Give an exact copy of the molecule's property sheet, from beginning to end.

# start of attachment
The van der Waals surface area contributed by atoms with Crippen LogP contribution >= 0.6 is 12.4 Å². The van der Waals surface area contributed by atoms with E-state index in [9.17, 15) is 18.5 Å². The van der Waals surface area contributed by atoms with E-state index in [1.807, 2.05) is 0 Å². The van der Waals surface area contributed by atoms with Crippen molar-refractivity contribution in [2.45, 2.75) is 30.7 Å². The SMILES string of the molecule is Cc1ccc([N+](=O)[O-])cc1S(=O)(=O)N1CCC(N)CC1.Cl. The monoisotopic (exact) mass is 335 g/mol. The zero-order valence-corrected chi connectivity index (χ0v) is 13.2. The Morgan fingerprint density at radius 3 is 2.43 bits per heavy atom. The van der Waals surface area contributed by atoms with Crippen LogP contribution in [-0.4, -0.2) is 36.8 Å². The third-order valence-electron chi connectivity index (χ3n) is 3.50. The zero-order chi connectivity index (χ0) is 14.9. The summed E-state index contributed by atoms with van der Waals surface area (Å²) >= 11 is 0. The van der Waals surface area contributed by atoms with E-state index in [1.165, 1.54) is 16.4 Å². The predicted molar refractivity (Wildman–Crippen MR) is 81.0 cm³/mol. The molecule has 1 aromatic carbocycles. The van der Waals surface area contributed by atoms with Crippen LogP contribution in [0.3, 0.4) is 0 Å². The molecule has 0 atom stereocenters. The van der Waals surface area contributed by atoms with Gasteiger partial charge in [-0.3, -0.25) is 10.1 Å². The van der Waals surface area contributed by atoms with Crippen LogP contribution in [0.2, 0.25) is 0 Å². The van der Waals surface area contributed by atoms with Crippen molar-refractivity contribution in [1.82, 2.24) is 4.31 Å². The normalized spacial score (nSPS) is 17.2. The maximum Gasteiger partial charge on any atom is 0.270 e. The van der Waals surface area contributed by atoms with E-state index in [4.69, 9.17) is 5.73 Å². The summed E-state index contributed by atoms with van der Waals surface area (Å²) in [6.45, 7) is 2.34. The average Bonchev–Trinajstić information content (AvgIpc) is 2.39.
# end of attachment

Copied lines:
The van der Waals surface area contributed by atoms with Crippen LogP contribution >= 0.6 is 12.4 Å². The van der Waals surface area contributed by atoms with E-state index in [9.17, 15) is 18.5 Å². The van der Waals surface area contributed by atoms with E-state index in [1.807, 2.05) is 0 Å². The van der Waals surface area contributed by atoms with Crippen molar-refractivity contribution in [2.45, 2.75) is 30.7 Å². The SMILES string of the molecule is Cc1ccc([N+](=O)[O-])cc1S(=O)(=O)N1CCC(N)CC1.Cl. The monoisotopic (exact) mass is 335 g/mol. The zero-order valence-corrected chi connectivity index (χ0v) is 13.2. The Morgan fingerprint density at radius 3 is 2.43 bits per heavy atom. The van der Waals surface area contributed by atoms with Crippen LogP contribution in [-0.4, -0.2) is 36.8 Å². The third-order valence-electron chi connectivity index (χ3n) is 3.50. The zero-order chi connectivity index (χ0) is 14.9. The summed E-state index contributed by atoms with van der Waals surface area (Å²) >= 11 is 0. The van der Waals surface area contributed by atoms with E-state index in [1.165, 1.54) is 16.4 Å². The predicted molar refractivity (Wildman–Crippen MR) is 81.0 cm³/mol. The molecule has 1 aromatic carbocycles. The van der Waals surface area contributed by atoms with Crippen LogP contribution in [0.3, 0.4) is 0 Å². The molecule has 0 atom stereocenters. The van der Waals surface area contributed by atoms with Gasteiger partial charge in [-0.3, -0.25) is 10.1 Å². The van der Waals surface area contributed by atoms with Crippen LogP contribution in [0.2, 0.25) is 0 Å². The van der Waals surface area contributed by atoms with Crippen molar-refractivity contribution in [1.82, 2.24) is 4.31 Å². The normalized spacial score (nSPS) is 17.2. The maximum Gasteiger partial charge on any atom is 0.270 e. The van der Waals surface area contributed by atoms with E-state index in [4.69, 9.17) is 5.73 Å². The summed E-state index contributed by atoms with van der Waals surface area (Å²) in [6.45, 7) is 2.34. The average Bonchev–Trinajstić information content (AvgIpc) is 2.39.